Texas becomes first state to win every collegiate national title

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With one flick of the wrist on a dreary May evening, Sam Houston quarterback Eric Schmid sent the state of Texas into exclusive territory. 

“The Throw” sent Sam Houston to a 23-21 win over South Dakota State for its first FCS national championship in program history. It also represented the first ever championship at the FCS level for the state of Texas. 

Sam Houston’s win means the state of Texas joins Georgia and Pennsylvania as the only states to win national championships at all four levels of college football. If you open it up to every level of college football – including junior college and NAIA ball – the state of Texas stands alone as the only one to win at every level. 

Out of 96 players on Sam Houston’s roster, 80 of them hailed from the state of Texas. 

“It just means so much when you look at guys who you played with in high school or grew up with, to see them get an opportunity to showcase their skills on the national stage,” Texas A&M-Commerce championship-winning DB Alex Shillow said. “It just showed you the caliber of football you played growing up here in Texas...it puts you in awe sometimes looking at it.” 

While the lion’s share of attention is paid to the big-money programs, small college football in the state has quietly become among the best in the country. Over the past five seasons, the state has won four national championships: D-III Mary Hardin-Baylor in 2016 and 2018, D-II Texas A&M-Commerce in 2017 and Sam Houston during what will officially go down as the 2020 FCS season. 

Across all classifications of college football, the state of Texas has won 43 national championships. Thirty-one of those have come at the sub-FBS level – including seven since the Texas Longhorns won the state’s last FBS national championship in 2005. 

“It was really special personally to me because I’ve coached my whole career in the great state of Texas,” said Stephen F. Austin coach Colby Carthel, who led Texas A&M-Commerce to a Division II national championship. “My dad as well. We have just the utmost respect for the Texas high school coaches, and it was kind of fun to win one for them.” 

The appetite for small college football in the state has been so significant, in fact, that championship games at the FCS, D-II and D-III levels have been played in the state in recent years. Sam Houston won its national championship at Toyota Stadium in Frisco, which has served as the home of the FCS national championship for more than a decade. UMHB won its second national title at Woodforest Bank Stadium in Shenandoah. 

AT&T Stadium also hosted the first College Football Playoff National Championship in 2014. NRG Stadium will host the game in 2023. 

“There’s so many youngsters across the state that love to play the game,” Mary Hardin-Baylor coach Pete Fredenburg said. “It was really especially special to play this [2018] national championship in Texas. So many coaches came to the game, which was really rewarding for our university and our program to win a national championship in the heart of Texas.”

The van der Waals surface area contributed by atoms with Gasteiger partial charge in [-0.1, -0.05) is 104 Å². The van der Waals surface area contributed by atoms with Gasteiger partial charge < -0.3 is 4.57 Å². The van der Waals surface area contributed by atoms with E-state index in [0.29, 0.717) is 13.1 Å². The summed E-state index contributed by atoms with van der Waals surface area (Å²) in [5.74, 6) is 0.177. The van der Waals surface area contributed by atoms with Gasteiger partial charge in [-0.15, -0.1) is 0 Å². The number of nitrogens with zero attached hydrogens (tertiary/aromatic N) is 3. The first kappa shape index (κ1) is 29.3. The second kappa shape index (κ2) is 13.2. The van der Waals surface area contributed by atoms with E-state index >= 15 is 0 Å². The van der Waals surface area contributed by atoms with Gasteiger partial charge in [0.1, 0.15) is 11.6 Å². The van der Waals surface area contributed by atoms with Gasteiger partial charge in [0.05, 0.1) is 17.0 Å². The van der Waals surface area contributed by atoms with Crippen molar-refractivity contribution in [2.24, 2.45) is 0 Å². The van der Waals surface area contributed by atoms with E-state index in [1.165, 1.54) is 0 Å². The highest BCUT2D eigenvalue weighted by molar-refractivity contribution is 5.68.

Competing at the highest level across several classifications is tremendously difficult, and not just because of the recruiting talent it takes. Take Alabama for example. Every resource the state has goes into propping up Alabama and Auburn. In North Dakota, those resources go to the FCS ranks. In Minnesota, the D-IIs are well-represented. Ohio and Wisconsin do an strong job in non-scholarship Division III. 

Texas features 12 FBS programs. No other state has more than seven. Texas has nine FCS programs. No other state has more than six. For a long time, the premier small college programs in the state all played in the NAIA ranks. What is now Texas A&M-Kingsville, for example, won seven NAIA national championships between 1959 and 1979. Sam Houston didn’t move to the FCS ranks until 1986. Somehow, there is still enough talent and investment to go around for several national-caliber programs. 

Nowhere has that been more true than the junior college ranks. Until recently, the NJCAA had caps on out-of-state players. Getting to pull from the Texas talent pool gave Texas JUCOs a massive advantage over their peers. Navarro and Blinn combined for three national championships between 2006 and 2010. 

“There are so many kids who are overlooked in some of the small towns across the state of Texas,” said Nick Bobeck, who coached Navarro to a championship in 2010. “Some of the best kids that we had at Navarro were kids who were not recruited at all.” 

Already, we are seeing the next wave of overlooked greats rise to the college level. One-time Georgetown star QB Cooper Bell led Cisco Junior College to an undefeated season, where the Wranglers were snubbed for a national title berth. Two-time Grandview state champion Dane Jentsch is heading to Lamar with Aledo DB DeMarco Roberts. Stephen F. Austin nabbed Mr. Texas Football finalist DT Ed Bobino, while the Nellor brothers at Mount Vernon are heading to Texas A&M-Commerce. 

Everyone who watches Texas high school football knows how great these players are. The small college football world is about to learn soon – and they will come with a whole bunch of victories. 

Said Fredenburg: “To see the accomplishments of the guys from Sam Houston – and obviously Coach Carthel – it’s rewarding to share the benefits of being from such a great state that really plays football at a high level.” 

 Every Texas college national football championship


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